A couple of days ago President-Elect Obama gave his first speech since being elected. Without getting into the all of the political details, from a leadership communication perspective, I believe his goals were to:
1. Recognize the current economic situation as less than desirable.
2. Create a sense of urgency
3. Outline a plan of action.
From a presentation or speaking perspective this high level outline makes a great deal of sense, and I believe he did hit all three of these points. I started to write a post about this speech, based on the media coverage of the speech, but I decided I should read the speech first. From reading it I learned two things which are important to us as leaders whenever we speak to influence.
1. The effectiveness of the message of our speech is determined by the audience, not by how we write or deliver the message.
2. It is important that we don’t overstate the negative in creating our case.
Let’s look at each of these lessons from the speech – and the reaction to it.
The media coverage of the speech has focused on things like “Obama warns of worsening economy” (Chicago Sun-Times). This portion of the speech (the current situation plus creating a sense of urgency) was about 12% of the speech by my word count, yet it has received the lion’s share of the media coverage.
I do not propose to know President-Elect Obama’s complete intent for the speech, but I’m sure he would like more coverage on his proposal than on the negative message that “We start 2009 in the midst of a crisis unlike any we have seen in our lifetime, a crisis that has only deepened over the last few weeks.” And yet the audience (the media and then the rest of us) has focused far more than 12% of our attention on the dire nature of the situation.
Of course our economy is weaker than anyone would like it to be, this is a fact people with any political viewpoint would share, and yes, as a speaker the President-Elect needed to share that point to get to his proposals. But I am afraid Mr. Obama made a mistake that many speakers make – he oversold the situation.
If our economy is “a crisis unlike any we have seen in our lifetime” then most would look at three economic indicators as important to this argument: Interest rates, unemployment and inflation. Let’s look at a bit of data on all three.
Interest Rates. Assuming that the benchmark measure is the prime rate, it currently stands at 3.25%. The historical peak of the prime was in 1981 at 20.50%. It has not been lower than it is currently since March of 1954. (source)
Unemployment. The latest unemployment figures that came out yesterday are 7.2 %, yet the rate from November of 1982 – June of 1983 was above 10% and was at or above the current percentage from May of 1980 until November of 1985. (source)
Inflation. The inflation rate was 1.07% in November 2008 (the last data announced, and the predictions I read are for inflation rates to remain flat for at least the next several months. Compare this to annual interest rates above 10% for 1979-1981. (source)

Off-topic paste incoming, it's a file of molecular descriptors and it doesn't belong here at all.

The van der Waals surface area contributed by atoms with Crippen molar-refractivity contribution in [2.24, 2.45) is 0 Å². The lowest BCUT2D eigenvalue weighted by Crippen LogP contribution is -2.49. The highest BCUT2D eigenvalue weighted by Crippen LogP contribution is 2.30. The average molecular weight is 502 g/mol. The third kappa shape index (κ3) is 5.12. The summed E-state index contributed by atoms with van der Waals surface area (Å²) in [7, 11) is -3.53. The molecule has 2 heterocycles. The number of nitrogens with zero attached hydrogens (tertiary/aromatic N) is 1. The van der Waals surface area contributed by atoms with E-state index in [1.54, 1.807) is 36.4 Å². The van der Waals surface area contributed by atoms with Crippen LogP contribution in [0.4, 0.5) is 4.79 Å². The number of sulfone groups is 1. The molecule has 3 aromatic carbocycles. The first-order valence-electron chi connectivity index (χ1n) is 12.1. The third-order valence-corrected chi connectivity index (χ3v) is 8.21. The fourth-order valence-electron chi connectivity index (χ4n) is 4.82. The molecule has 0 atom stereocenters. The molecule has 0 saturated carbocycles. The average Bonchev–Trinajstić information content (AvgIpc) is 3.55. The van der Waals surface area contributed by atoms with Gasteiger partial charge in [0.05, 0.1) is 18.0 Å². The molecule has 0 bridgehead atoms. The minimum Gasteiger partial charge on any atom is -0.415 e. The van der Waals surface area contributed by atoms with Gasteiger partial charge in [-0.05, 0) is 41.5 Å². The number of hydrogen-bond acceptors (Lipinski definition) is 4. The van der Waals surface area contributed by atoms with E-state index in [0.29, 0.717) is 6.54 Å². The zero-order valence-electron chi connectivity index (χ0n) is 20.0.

All of this tells me that unless you lifetime is something less than 25 years, Mr. Obama oversold his case. And in part because of that oversall, that is what people are focusing on.
(Note – before I move on to the leadership lessons for us, let me say that I know the current economic climate is tough, and has often been stated, “it is a recession when your neighbor loses their job and a depression when you lose yours.” – so your personal perspective may be different than mine.)
An Important Question
Are you more motivated by a positive picture of the future, or of a focus on “gloom and doom”? Assuming your answer is the same as mine, and everyone I’ve ever asked this question of, isn’t it more effective in our leadership communication to focus on the positives, especially for the future? President-Elect Obama’s speech does talk about his vision for the future – in quite glowing – though measured – terms (by my count about 14% of the speech), but in the end, that doesn’t matter much because the audience determined that the speech was about the “economic crisis”, not a “bright future after some tough times”.
My suggestion to you as a leader is that you want to give the second speech, not the first – if you want to create movement and change in a positive direction as opposed to stress, uncertainty and fear.
Here are three things you can do to make sure you are crafting the right message and it is received in the way you intend it. (Consider these the leadership activities associated with each speech or presentation that you give.)
1. write down your single biggest goal or message for the talk. What is the “sound bite” message you want people to leave with?
2. State the case for change, but don’t oversell it – it might seem effective at the moment, but make sure your message is aligned with your overall goal for the speech.
3. Make sure you open and close your presentation with the core of your key message – to do everything you can to manage the message that is sent (and to avoid having it buried inside the speech).
These actions will take time, but taking them will improve your leadership influence and make all aspects of your organizational leadership, communication and change efforts more successful.